I suspect not. People regularly gobble up thousands of pages of, say, George R.R. Martin (total length of the Game of Thrones books, so far: 4,352) or J.K. Rowling (the US editions of the Harry Potter books, in total, also come to over 4,000 pages). Some may say that David Foster Wallace’s prose is much harder to read than Martin’s or Rowling’s, but Wallace is not nearly as inaccessible as Pynchon in Gravity’s Rainbow or Gaddis in The Recognitions. In fact, Infinite Jest is relatively easy to read. Anyone who says IJ is “too difficult,” hasn’t really tried it. (Now, of course, if someone tries to read it and doesn’t like it, that’s something entirely different.)
So why has Infinite Jest, supposedly such an influential novel, become a paper weight, a talking point, a bench-mark of high- and low-brow intellectuality? Why has no one (or, more accurately, why does everyone think that no one) has actually read the thing?
For one thing, I think his death has contributed to this reputation, because it made him famous outside the reaches of the literary community. And much like other figures in small circles whose fame stretches beyond their own world—like Serena Williams in tennis or Tony Hawk in skateboarding—he has become representative of things that really have nothing to do with him at all. He now typifies for people “the young, tortured, brooding intellectual,” a hip guy who’s also way smarter than you are. The fact that Infinite Jest sits there like a brick, filled with long paragraphs and tiny text, only adds to this. A person can, then, glom onto Wallace’s reputation without having read a word of his writing. Because, let’s be real, anyone claiming to love David Foster Wallace who hasn’t read Infinite Jest isn’t really a literary type, are they? I know, of course, that there are people who prefer Wallace’s nonfiction, but those people would be the first to say that (in fact, this has become its own hip assertion).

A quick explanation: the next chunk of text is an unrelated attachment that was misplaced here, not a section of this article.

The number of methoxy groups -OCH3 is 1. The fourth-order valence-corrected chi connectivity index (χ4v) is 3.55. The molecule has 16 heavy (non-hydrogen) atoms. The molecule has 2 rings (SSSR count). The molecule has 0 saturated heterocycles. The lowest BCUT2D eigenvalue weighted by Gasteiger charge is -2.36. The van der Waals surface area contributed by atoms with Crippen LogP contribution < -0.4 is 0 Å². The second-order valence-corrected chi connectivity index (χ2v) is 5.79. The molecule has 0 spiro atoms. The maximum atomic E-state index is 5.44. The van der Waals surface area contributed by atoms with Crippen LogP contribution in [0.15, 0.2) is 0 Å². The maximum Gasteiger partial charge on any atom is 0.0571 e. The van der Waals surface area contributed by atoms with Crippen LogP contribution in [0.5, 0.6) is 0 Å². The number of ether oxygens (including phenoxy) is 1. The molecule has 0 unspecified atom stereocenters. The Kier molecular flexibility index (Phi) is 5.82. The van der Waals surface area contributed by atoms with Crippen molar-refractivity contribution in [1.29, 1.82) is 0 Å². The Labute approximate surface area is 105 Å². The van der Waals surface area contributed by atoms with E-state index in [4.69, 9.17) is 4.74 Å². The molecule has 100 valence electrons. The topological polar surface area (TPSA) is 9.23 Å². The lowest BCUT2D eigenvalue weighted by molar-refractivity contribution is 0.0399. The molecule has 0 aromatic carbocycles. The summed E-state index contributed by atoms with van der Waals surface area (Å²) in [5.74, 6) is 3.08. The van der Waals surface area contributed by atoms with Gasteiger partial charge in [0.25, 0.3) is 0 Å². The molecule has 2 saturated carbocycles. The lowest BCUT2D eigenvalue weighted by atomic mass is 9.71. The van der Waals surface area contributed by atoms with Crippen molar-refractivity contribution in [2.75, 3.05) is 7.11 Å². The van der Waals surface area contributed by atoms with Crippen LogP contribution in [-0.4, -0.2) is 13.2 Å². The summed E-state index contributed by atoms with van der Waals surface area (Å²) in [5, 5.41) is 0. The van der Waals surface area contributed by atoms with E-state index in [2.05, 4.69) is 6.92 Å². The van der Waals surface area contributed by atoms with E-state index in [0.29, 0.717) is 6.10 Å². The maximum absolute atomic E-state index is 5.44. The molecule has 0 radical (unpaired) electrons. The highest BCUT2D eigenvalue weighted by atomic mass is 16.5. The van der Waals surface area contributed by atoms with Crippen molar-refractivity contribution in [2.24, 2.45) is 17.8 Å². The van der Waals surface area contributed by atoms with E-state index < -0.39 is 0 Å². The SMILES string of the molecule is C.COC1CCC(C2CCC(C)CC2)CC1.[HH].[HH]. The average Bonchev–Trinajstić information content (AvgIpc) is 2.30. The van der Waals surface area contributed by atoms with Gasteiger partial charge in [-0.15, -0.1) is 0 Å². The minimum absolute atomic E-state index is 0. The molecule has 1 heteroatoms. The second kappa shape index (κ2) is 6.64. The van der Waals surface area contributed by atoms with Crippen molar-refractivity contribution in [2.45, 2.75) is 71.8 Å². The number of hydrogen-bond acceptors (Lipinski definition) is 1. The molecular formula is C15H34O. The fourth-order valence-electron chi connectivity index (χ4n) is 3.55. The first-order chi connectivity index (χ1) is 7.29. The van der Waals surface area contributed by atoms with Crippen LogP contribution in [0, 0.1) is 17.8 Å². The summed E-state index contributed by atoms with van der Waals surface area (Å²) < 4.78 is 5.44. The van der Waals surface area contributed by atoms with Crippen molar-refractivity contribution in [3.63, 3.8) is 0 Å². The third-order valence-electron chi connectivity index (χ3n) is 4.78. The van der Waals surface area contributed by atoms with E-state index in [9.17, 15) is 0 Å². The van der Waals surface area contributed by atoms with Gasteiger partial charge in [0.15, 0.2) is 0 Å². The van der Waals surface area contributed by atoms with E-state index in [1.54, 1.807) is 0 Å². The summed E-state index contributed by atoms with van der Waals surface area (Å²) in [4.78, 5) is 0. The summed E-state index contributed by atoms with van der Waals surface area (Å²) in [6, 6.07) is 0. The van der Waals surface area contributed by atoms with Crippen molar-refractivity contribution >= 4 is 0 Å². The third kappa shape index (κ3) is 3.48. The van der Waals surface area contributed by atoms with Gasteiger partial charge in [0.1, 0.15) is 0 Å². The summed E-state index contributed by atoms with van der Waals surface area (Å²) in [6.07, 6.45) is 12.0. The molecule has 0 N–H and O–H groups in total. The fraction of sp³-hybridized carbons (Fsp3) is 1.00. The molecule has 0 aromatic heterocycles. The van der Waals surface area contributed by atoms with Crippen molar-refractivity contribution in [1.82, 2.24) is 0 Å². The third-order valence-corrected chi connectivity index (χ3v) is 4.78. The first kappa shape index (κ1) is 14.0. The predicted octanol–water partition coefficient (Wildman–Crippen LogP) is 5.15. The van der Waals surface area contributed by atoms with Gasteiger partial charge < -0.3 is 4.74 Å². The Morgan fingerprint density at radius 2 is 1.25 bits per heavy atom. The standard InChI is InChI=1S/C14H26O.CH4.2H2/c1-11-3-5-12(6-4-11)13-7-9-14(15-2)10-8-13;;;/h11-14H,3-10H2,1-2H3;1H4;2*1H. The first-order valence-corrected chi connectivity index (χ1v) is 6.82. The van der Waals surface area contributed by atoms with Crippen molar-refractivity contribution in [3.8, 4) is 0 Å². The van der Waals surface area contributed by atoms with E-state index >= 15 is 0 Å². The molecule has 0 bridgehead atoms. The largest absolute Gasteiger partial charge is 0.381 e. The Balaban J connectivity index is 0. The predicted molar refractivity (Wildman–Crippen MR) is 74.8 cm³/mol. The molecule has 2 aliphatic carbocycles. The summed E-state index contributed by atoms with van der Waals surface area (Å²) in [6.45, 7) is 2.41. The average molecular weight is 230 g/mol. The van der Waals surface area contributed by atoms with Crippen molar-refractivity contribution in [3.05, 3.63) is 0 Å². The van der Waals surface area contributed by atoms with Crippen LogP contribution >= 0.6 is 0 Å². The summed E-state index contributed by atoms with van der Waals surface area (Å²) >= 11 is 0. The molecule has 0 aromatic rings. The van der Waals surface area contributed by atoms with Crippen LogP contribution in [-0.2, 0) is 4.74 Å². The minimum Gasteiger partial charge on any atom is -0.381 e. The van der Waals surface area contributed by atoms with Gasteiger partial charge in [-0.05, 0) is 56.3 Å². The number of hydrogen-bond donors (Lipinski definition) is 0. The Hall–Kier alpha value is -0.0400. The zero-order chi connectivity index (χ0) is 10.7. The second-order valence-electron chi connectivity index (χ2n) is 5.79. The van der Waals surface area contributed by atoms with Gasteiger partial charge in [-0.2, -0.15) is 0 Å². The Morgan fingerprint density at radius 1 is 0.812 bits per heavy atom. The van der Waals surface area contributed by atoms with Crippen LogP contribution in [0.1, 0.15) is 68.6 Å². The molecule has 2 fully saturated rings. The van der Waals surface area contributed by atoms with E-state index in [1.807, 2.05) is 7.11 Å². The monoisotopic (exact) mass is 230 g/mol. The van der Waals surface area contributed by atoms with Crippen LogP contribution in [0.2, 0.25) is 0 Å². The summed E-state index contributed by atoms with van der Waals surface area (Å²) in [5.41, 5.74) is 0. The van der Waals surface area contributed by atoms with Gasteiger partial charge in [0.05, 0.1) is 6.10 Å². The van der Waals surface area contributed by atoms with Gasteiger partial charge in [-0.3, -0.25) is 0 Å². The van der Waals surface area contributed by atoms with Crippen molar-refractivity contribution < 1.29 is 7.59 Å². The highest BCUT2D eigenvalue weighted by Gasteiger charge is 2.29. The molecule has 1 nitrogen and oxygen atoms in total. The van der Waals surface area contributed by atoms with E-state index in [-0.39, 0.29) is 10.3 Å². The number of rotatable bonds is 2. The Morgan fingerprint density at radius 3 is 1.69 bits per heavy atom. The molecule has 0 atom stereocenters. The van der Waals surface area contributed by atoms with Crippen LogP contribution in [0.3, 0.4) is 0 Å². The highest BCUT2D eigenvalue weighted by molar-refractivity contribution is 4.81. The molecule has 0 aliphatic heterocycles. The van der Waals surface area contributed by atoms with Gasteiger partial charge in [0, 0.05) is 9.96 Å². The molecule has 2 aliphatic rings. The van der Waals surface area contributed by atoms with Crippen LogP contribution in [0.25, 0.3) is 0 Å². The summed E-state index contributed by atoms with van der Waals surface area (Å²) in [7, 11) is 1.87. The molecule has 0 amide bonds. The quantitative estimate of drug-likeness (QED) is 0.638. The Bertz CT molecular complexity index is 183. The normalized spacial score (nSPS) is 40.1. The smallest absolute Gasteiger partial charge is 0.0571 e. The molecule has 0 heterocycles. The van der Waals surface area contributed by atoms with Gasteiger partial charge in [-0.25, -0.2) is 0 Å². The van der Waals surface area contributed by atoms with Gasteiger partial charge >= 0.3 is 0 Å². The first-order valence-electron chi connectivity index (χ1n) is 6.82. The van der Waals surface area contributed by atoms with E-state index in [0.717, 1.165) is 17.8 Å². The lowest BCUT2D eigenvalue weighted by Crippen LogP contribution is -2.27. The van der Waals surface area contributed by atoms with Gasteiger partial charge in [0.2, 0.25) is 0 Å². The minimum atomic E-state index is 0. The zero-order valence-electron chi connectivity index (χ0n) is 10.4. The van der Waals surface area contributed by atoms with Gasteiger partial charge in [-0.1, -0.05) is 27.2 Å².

The irony, of course, is that Infinite Jest centers around a film that’s so engrossing that anyone who sees it literally can’t stop watching it. The film, also called Infinite Jest, represents the inevitable conclusion to our entertainment equation: TV and film so mesmerizing that we never do anything else; entertainment taking over our lives. That Infinite Jest has become a book that no one reads, and that everyone is now talking about Infinite Jest because of a movie—that’s irony Wallace could appreciate.
But what bothers me isn’t that Infinite Jest isn’t read more widely, but that because of The End of the Tour, everyone’s talking about Wallace and his image and what he represents and what he would have wanted and what his fans suggest about contemporary literature… but so many of these little think-pieces leave out the actual work at the center of both Wallace’s career and the movie itself. I have no idea what Wallace would have thought of The End of the Tour (though it’s not hard to think he’d loathe it), but what I do know is that no one is benefiting from continuing to talk about Wallace as if he were only an image and not a person who tried to put what was in his mind to paper. The more we talk about Wallace without talking about his work—which, of course, is the whole reason we’re here, talking about him—the more we aid in this false image of him as bro-lord. His fiction is thoughtful and daring and adventurous and sad and fun and difficult and complex—let’s not reduce this work, or its author, down to something reductive, small, tiny, the opposite of infinite.